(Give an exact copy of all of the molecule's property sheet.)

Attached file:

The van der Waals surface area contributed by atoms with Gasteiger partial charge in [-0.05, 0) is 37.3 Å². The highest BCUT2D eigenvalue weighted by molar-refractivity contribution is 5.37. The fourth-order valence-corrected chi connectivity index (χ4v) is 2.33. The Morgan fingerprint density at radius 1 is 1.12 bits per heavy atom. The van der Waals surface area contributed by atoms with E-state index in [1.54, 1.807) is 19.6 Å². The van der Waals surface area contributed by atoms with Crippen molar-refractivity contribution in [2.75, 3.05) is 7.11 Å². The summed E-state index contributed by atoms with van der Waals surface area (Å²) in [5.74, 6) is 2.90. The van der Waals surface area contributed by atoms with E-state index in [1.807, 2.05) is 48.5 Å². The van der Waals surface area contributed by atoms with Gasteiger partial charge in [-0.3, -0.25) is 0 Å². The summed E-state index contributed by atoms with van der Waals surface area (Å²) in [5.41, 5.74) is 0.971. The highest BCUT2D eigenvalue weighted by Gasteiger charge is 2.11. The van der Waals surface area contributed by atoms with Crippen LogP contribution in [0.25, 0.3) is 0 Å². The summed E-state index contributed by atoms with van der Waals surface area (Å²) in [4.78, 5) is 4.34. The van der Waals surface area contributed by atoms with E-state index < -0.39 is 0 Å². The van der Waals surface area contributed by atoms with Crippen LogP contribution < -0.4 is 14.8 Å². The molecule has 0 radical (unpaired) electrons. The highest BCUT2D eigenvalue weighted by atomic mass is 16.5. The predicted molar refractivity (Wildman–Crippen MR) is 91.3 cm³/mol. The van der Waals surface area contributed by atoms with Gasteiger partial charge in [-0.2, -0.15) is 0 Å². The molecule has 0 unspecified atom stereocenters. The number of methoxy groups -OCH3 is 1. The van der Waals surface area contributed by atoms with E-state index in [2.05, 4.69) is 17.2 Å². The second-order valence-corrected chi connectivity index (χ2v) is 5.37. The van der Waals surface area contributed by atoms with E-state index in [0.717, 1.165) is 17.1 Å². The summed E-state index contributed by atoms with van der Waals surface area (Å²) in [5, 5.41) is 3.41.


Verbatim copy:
The van der Waals surface area contributed by atoms with Gasteiger partial charge in [-0.05, 0) is 37.3 Å². The highest BCUT2D eigenvalue weighted by molar-refractivity contribution is 5.37. The fourth-order valence-corrected chi connectivity index (χ4v) is 2.33. The Morgan fingerprint density at radius 1 is 1.12 bits per heavy atom. The van der Waals surface area contributed by atoms with E-state index in [1.54, 1.807) is 19.6 Å². The van der Waals surface area contributed by atoms with Crippen molar-refractivity contribution in [2.75, 3.05) is 7.11 Å². The summed E-state index contributed by atoms with van der Waals surface area (Å²) in [5.74, 6) is 2.90. The van der Waals surface area contributed by atoms with E-state index in [1.807, 2.05) is 48.5 Å². The van der Waals surface area contributed by atoms with Gasteiger partial charge in [-0.3, -0.25) is 0 Å². The summed E-state index contributed by atoms with van der Waals surface area (Å²) in [5.41, 5.74) is 0.971. The highest BCUT2D eigenvalue weighted by Gasteiger charge is 2.11. The van der Waals surface area contributed by atoms with Crippen LogP contribution in [0.25, 0.3) is 0 Å². The summed E-state index contributed by atoms with van der Waals surface area (Å²) in [4.78, 5) is 4.34. The van der Waals surface area contributed by atoms with E-state index < -0.39 is 0 Å². The van der Waals surface area contributed by atoms with Crippen LogP contribution < -0.4 is 14.8 Å². The molecule has 0 radical (unpaired) electrons. The highest BCUT2D eigenvalue weighted by atomic mass is 16.5. The predicted molar refractivity (Wildman–Crippen MR) is 91.3 cm³/mol. The van der Waals surface area contributed by atoms with Gasteiger partial charge in [-0.2, -0.15) is 0 Å². The molecule has 0 unspecified atom stereocenters. The number of methoxy groups -OCH3 is 1. The van der Waals surface area contributed by atoms with E-state index in [2.05, 4.69) is 17.2 Å². The second-order valence-corrected chi connectivity index (χ2v) is 5.37. The van der Waals surface area contributed by atoms with E-state index in [0.717, 1.165) is 17.1 Å². The summed E-state index contributed by atoms with van der Waals surface area (Å²) in [5, 5.41) is 3.41.